I hate that it is more important for the G-D club to make money on the drinks than it is to enjoy the cabaret show. I want to HEAR Maria Friedman (oy. I went to that show last year, too. AMAZING) sing FINISHING THE HAT; I DON'T want to hear the waiters talking at the bar or the clinking of glasses as they attempt to navigate a maze in a room that has been packed to the point of being a FIRE HAZZARD. I want to SEE Karen Mason, not the sea of heads that are crammed in SO TIGHT in front of me that they become umbrellas on a rainy day. I want to sit, comortably, in a chair and watch a club act--but the clubs pack SO MANY people into the room that one must be a contortionist to fit into any space in the room. After last night's experience, I need a chiropractor!! I HATE PEOPLE TALKING DURING THE SHOW. People seem to think that just because the person on stage (seemingly) talks to them, they get to talk back--or worse, SING ALONG.

I hate -- no.... I think it is RUDE for a room to tell you that a show starts at ten thirty and then not start it until eleven pm. I think it is RUDE for a performer to do an act that is over fifty minutes long. We aren't talking about a Broadway show here; you can't just willy nilly get up and go to the bathroom when the drinks you are forced to order kick in. Getting to the bathroom is the equivalent of getting to a lifeboat admidst the debris after the sinking of TITANIC.

I hate the throng of people, after the show, who clutter up the aisles and exits so that they can schmooze and try to lay down the groundwork for their next appearance; I do. I hate the self-promoting and the self-agrandizing side of the artform. I'm sorry if that seems harsh, I'm sorry that they have to do it and I understand--a girl's gotta eat. But it's AWFUL. Loudmouth people standing around schmoozing while a man who has been crammed into a 2x2 space for almost two hours of a cabaret show tries to get to the bathroom to pee--it's not ok!!

I hate, hate, hate, the part of every cabaret show where the performer goes down a laundry list of names of the people who are in the audience that they think are important and should thank, publically, because it is good business. Write a note.

Here it is: perfect world. You go. You pay. Maybe the cover is a little higher so that the performers and the club can make their nut. Someone wonderful like Peggy Lee comes out and sings--and the audience SHUTS UP and listens and claps. The performer says a few things now and then but keeps the vebal diarhea to a minimum. When the performer talks, it is sincere and none of that phony unclever cabaret patter. Ech. The show clocks in at fifty, maybe sixty minutes and the audience member goes home and says "that Johnny Rodgers sure knows how to put on a show. I'm going to go online and buy his cds" and that audience member becomes a fan for life.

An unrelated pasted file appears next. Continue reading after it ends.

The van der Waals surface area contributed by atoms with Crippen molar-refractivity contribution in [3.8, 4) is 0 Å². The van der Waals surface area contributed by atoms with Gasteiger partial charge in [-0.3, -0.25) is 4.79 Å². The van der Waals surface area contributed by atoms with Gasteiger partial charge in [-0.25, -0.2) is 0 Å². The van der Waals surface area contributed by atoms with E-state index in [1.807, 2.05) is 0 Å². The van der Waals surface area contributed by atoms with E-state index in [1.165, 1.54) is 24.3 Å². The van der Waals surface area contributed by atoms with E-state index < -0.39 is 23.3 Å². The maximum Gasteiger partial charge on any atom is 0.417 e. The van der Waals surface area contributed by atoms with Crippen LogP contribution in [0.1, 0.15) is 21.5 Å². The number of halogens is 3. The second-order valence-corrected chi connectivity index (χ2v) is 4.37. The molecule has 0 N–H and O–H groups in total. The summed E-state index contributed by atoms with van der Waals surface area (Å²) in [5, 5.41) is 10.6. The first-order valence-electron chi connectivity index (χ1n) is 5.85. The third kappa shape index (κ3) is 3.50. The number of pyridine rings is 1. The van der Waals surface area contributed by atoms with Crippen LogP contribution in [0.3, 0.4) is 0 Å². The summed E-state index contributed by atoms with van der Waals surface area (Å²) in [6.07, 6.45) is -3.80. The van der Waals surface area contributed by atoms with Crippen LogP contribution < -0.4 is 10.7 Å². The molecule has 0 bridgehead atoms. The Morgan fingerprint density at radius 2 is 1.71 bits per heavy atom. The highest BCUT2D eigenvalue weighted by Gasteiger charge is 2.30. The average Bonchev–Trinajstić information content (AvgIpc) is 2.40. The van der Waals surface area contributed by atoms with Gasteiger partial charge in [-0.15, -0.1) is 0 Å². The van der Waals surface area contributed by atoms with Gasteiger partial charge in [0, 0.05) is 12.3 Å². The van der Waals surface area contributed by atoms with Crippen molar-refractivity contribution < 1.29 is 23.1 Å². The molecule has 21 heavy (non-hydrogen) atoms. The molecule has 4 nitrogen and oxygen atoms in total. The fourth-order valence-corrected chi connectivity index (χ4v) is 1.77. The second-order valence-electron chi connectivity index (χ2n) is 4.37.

I love the image of clublife that you see in the movies of yesteryear, even in the movies made about yesteryear. I fantasize about seeing Carmen McRae, Nancy Wilson, Billie Holiday, Bobby Short. They knew how to do it, how to be smooth and professional and just plain great. Mel Freakin Torme. Oh, I know there are people out there who can still execute cabaret as it was back then, at its very greatest artform. I have seen them. In the ten plus years I have been here, in New York, I have loved the shows of Nancy LaMott, David Campbell, Karen Mason, Baby Jane Dexter, James Beaman, Carol Hall, Julie Johnson, Pamela Myers. Curtis Stigers was ASTOUNDING at the Algonquin. Helen Reddy and Cybill Shepherd put on WONDERFUL shows at Rainbow and Stars. I will never recover from Maria Friedman's show at the Carlyle. I am partial to Paul J. Williams' and Tommy Foster's shows but I am also a good judge and they were great. GREAT. Without bias--great. I know I have missed some shows that I should have seen. I never saw the great Shirley Horn or Elaine Stritch. In order to catch their acts, your last name must be Trump or Kennedy or Gates. Too expensive. I'll suffer in silence and I'll live. I will, always, champion these artists because their work behind a microphone is ESSENTIAL. Singers are ESSENTIAL. We need their music, and badly. They are truly special people in the art world and they deserve a chance to work. And I deserve (as does everyone) a chance to see them work.

But SOMEONE in club management and SOMEONE directing these shows needs to pick up the ball and make the experience of going to the cabaret an easier life experience. We WANT to come to the cabaret..

It's just too doggone much work.

please note that I did the photos of Nancy LaMott, David Campbell and Karen Mason but not the photos of Jake Speck.

1 Comments:

Blogger jungle dream pagoda said...

Interesting post doll... i remember that you thought I should come to NY and do cabaret.In theory it sounds too too wonderful an art form to behold,but Jesus H....it does sound like a bit of work . My darling William Blake performs here in a setting that sounds far more comfy than what you have described(Sambucca),and yet the start hour is always a detterent to my attendance.How sad its not given the reverance it deserves.

8:50 PM